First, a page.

Skip to comments.Enlistment Advice Needed For Son
Posted on 12/26/2011 8:59:45 AM PST by PUGACHEV
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I’m told that a DWI is a mandatory “ particular work-related skill or aptitude” for the Navy! //extreme sarc (but a kernel of truth)
go Navy, that way he won’t get shot.
I am ex-Navy, but I think he might be happier in the Army ...
Navy/Air force if he wants to do technical stuff. Make sure that what ever deal he makes with the enlister he gets it in writing.
...except for the fact that I worked with a small boatload of Navy folks on a recent tour to Afghanistan...
It depends on what he wants to do, and what service he wants to be a part of.
Have him go on the services website, explore what missions they perform, and talk to others already in the service about specific jobs he might want to make his career.
As far as the DWI goes, tell him to never lie about it, but be truthful.
I am not certain, but I think he can certainly overcome that.
He's likely to stay warmer, dryer, cooler, and be better fed. The uniform doesn't hurt with the girls either.
Man, times have changed.
I don't believe that.
Send him to the US Sub Fleet, they will find his aptitudes.
He sounds as if he is pretty level headed, he may just need something to be proud of.
You may also see if the USN has CT ratings available. If so he could volunteer for sub service as a Direct support element.
Barring that, I would look to the Airforce or the Marines. Airforce is great for skills, Marines are great for building mental acumen.
That's my 2 cents
2) He needs to follow his passion. For instance, if he has a love for airplanes. Then I would suggest Air Force or Navy.
Only HE can decide this.
,,, looking at the same issue for a bored 16 yo two years from now...have him take as many free personality/career tests which give an idea of aptitudes and then look for a guaranteed training school in that area, even if he doesn’t love it, knowing a trade will allow him to pursue what he does love in free time. Also suggest the small book Strength Finder by Gallup which helps him hone in on strengths to be sharpened and will are help him to shine as a star in an area where he has skills and interests, I think it runs $20, and the testing is online with a key from the book. I would suggest looking at Air Force and Navy and getting the most technical training possible, then you are less likely to get RIF’d in the distant future of smaller military footprint...
They sure have. In the '60s, my interests were girls, roller hockey, and ham radio. In that order.
Marines - no, if he doesn’t already want to be a marine he probably wouldn’t have the motivation to make it through basic
Army - Maybe, does he like to play in the dirt? Some good technical training in the Army but also a lot of more generic army stuff.
Air Force - maybe, although the DWI will limit his choices. Good technical training but also a fair amount of playing in the dirt.
Navy - Maybe, does he like the water? Good technical training but will be away from home a lot.
I spent eight years in the Navy and got great job training, which I used to further my civilian career and I traveled all over the world. I enjoyed every place I was stationed, I still miss my shipmates and I sometimes wish I'd stayed for the full 20. Serving my country has been the greatest honor of my uneventful life.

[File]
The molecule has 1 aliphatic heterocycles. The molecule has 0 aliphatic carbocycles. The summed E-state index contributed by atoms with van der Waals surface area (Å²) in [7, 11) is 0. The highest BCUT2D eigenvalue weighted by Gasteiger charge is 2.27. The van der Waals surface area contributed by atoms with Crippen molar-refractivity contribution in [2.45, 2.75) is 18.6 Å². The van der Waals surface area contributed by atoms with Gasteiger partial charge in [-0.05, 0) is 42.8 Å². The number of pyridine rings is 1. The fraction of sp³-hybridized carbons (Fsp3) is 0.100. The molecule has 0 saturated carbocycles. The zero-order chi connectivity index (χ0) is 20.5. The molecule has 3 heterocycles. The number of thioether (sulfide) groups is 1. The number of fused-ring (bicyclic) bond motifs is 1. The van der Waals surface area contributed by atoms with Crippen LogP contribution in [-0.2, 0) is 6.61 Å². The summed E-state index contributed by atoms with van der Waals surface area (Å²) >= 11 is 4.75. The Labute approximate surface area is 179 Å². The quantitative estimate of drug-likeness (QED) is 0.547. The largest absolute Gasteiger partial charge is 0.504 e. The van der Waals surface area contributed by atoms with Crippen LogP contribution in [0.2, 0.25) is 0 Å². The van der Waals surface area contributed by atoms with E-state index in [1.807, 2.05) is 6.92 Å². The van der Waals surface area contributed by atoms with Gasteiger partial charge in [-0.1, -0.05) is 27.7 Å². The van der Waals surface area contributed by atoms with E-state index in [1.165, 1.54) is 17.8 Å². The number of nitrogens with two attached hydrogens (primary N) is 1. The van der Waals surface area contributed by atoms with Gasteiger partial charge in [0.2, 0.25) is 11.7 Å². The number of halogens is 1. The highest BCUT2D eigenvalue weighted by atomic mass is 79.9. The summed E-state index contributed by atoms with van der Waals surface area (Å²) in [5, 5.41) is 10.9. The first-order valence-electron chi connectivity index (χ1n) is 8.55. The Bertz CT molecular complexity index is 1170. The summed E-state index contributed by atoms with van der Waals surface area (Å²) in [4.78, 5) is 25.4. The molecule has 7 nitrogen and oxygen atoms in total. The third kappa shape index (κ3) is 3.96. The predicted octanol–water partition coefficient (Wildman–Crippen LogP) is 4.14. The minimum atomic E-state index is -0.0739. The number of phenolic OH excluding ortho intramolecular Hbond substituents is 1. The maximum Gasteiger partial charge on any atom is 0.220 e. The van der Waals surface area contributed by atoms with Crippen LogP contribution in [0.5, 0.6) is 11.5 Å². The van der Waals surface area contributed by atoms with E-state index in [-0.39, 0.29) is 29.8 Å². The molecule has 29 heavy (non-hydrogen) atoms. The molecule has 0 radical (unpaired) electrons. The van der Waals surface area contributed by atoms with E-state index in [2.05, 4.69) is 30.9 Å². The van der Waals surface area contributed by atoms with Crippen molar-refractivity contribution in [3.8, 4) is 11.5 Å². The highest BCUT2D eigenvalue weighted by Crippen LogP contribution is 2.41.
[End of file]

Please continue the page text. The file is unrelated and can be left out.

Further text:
Tell him to investigate his likes and dislikes. (Land, sea, air, flying, airplanes, boats, etc.)
The military will give him a battery of tests to find out what field of expertise suits his aptitudes, abilities and personality. The tests, as far as I know, are pretty standard throughout the military. (ASFABS ?)
Any old boatswain’s mate will know all about that stuff.
(As far as prior DWI, unknown.)
(Good luck and Godspeed.)
What I told my nephew, who wanted to go Army like his uncle(me), be hardcore and go Marines, but your candy-behind better go Air Force, with no offense meant to the Air Force Personal, it’s just was my conception on basic training several years ago.
And on second thought I now advise the younger folks, go get a 2 year college degree, and then if you still want to go in the service, go. Then, if and when you get out you’ll only need 2 more years of college for a 4 year degree.
Good luck gentlemen, and thank God there are brave men and women who do serve!
The only problem the politics are getting real bad. Add faggotry to the mix and I think I would pass the whole deal now. I couldn't work for a CO that was an out of the closet queer. I'd resign.
Darn Good Advice.
This is a difficult situation regarding your son’s aspirations for a military career and In the past I would have said Go For It.But with the Present administration doing what it will to destroy this country militarily and economicly,I would have to say Don’t do it.
I’m tired of seeing our troops throwing their lives away for the piece of trash in the white house.Not to forget the trash in the house and Senate.
If you could I would convince your son to hold off making a decision untill well after the Presidential election in 2012 to see what direction the country is going.
Right now the country is going down the sewer and that’s putting it nicely.
If things do get better with better support for our military I’d say GO Air Force.
My only knock against the Army is that they have crappy duty stations or at least, places I did not want to visit while I was on active duty: korea, Germany.
The military is more particular about a DUI then say 10 years ago. There are plenty of assessments that will categorize his interests. What ha he been doing since high school??